Replacement Echoes

If capital lifetime is finite, there might be a room for replacement echoes, as mentioned above. Solow et al. (1966) examine this question in the simpler case of a Leontief technology, when factor substitution is not allowed either ex ante or ex post. In such a case, Y(v, t) = Y(v) = I(v) = eγvL(v), for all tv. One unit of vintage capital v produces one unit of output once combined with eγv units of labour.

Technical progress is embodied and takes the form of a decreasing labour requirement. For the same reasons as in Johansen, capital goods are scrapped in finite time. Using in addition a constant saving rate, and some technical assumptions, Solow et al. show convergence to a unique balanced growth path, delivering the same qualitative asymptotic behaviour as the neoclassical growth model. This was quite disappointing, since under finite lifetime one would have expected an investment burst from time to time, giving rise to replacement echoes.

Let us normalize the labour supply to unity. From labour market clearing, \( {\int}_{t-T(t)}^tL(v)\kern0.5em dv=1 \). Under constant lifetime, time differentiation of the equilibrium condition yields L(t) = L(tT), implying that investment is mainly driven by replacement activities. When obsolete capital is destroyed, new investments are needed to replace the scrapped machines, creating enough jobs to clear the labour market. As a direct consequence, job creation and investment have a periodic behaviour, implying that investment cycles are reproduced again and again in the future.

Solow et al. (1966) did not find echoes because of the constant saving rate assumption, which completely decouples investment from replacement. In an optimal growth model with linear utility and the same technological assumptions, Boucekkine et al. (1997) show (finite time) convergence to a constant lifetime, letting replacement echoes operate and generate everlasting fluctuations in investment, output and consumption. Under strictly concave preferences, fluctuations do arise in the short run but get dampened in the long run by consumption smoothing (see Boucekkine et al. 1998). Therefore, the short-run dynamics of vintage capital models differ strikingly from the neoclassical growth model, provided capital and labour are to some extent complementary, consistently with the observed dynamics of investment at both the plant level (Doms and Dunne 1998) and the aggregate level (Cooper et al. 1999). Non-monotonic behaviour has also been shown by Benhabib and Rustichini (1991) for vintage models with non-geometric depreciation.

The Embodiment Hypothesis

A crucial property of vintage capital models is the embodied nature of technological progress: the incorporation of innovations into the production process cannot be achieved without the acquisition of the new vintages which are their exclusive material support. According to Solow (1960), embodiment can have crucial implications for growth accounting. To make the point, he considers a Cobb–Douglas vintage technology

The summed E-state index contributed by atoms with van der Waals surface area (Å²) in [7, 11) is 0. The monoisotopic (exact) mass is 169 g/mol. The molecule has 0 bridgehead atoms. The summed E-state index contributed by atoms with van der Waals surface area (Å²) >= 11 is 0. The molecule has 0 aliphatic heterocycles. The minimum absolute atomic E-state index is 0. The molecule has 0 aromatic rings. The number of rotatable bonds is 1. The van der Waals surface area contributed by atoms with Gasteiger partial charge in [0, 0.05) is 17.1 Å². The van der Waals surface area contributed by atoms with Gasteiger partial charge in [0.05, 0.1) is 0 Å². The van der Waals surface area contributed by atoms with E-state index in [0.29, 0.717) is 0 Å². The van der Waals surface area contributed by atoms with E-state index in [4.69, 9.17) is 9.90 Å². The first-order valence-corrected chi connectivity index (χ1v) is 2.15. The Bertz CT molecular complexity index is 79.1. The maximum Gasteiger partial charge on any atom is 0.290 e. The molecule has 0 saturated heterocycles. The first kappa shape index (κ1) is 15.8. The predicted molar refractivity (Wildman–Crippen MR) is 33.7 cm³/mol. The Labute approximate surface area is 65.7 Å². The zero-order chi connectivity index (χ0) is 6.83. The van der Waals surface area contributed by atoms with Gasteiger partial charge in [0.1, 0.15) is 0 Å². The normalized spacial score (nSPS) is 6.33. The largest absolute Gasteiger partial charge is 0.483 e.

$$ Y\left(v,t\right)={\left[{\mathrm{e}}^{\gamma v}\kern0.5em I(v)\right]}^{1-\alpha}\kern0.5em L{\left(v,\kern0.5em t\right)}^{\alpha }, $$

and the capital–labour ratio adjusts continuously. The embodiment hypothesis takes the form of quality adjustments, with capital’s quality growing at rate γ. In sharp contrast to Johansen, capital lifetime needs not be finite, since under Cobb–Douglas technology any wage cost could be covered by assigning arbitrarily small amounts of labour.

A striking outcome of Solow’s model is its aggregation properties. Denote by L(t) the total labour supply, and define quality adjusted capital as
$$ K(t)={\int}_{-\infty}^t{\mathrm{e}}^{\gamma v}I(v)\kern0.5em dv. $$
Since marginal labour productivity equalizes across vintages, aggregate output becomes
$$ Y(t)=K{(t)}^{1-\alpha }L{(t)}^{\alpha }. $$
Aggregate vintage technology in Solow (1960) degenerates into a neoclassical production function. However, by differentiating (1), the motion law for capital is slightly different
$$ {K}^{\prime }(t)={\mathrm{e}}^{\gamma t}I(t), $$
reflecting embodied technical change. Since eγt measures the relative price of investment goods at equilibrium, the value of capital is by definition A(t) = eγtK(t), and evolves following
$$ {A}^{\prime }(t)=I(t)-\upgamma A(t). $$

Technological progress operates as a steady improvement in equipment quality, which in turn implies obsolescence of the previously installed capital. In Solow, obsolescence does not show up through finite time scrapping but through labour reallocation reflecting a declining value of capital.

This important point has been at the heart of recent literature on the productivity slowdown and the information technology revolution (see Whelan 2002). Indeed, the potential implications for growth of embodied technical progress were tremendously controversial in the 1960s. In a famous statement, Denison (1964) claimed ‘the embodied question is unimportant’. His argument was merely quantitative and restricted embodiment to changes in the average age of capital in a one-sector growth accounting exercise. In particular, his reasoning omits de facto the relative price of capital channel. Greenwood et al. (1997), by using Gordon’s (1990) estimates of the relative price of equipment, quantitatively evaluate the two-sector Solow model, claiming that around 60 per cent of US per-capita growth is due to embodied technical change. As pointed out by Hercowitz (1998), Gordon’s series have been good news for the Solowian view.

Vintage Human Capital

The vintage capital growth literature typically considers labour as a homogenous good. However, just as physical capital is heterogenous, so too is the labour force. The concept of vintage human capital was explicitly used in the 1990s to treat some specific issues related to technology diffusion, inequality and economic demography.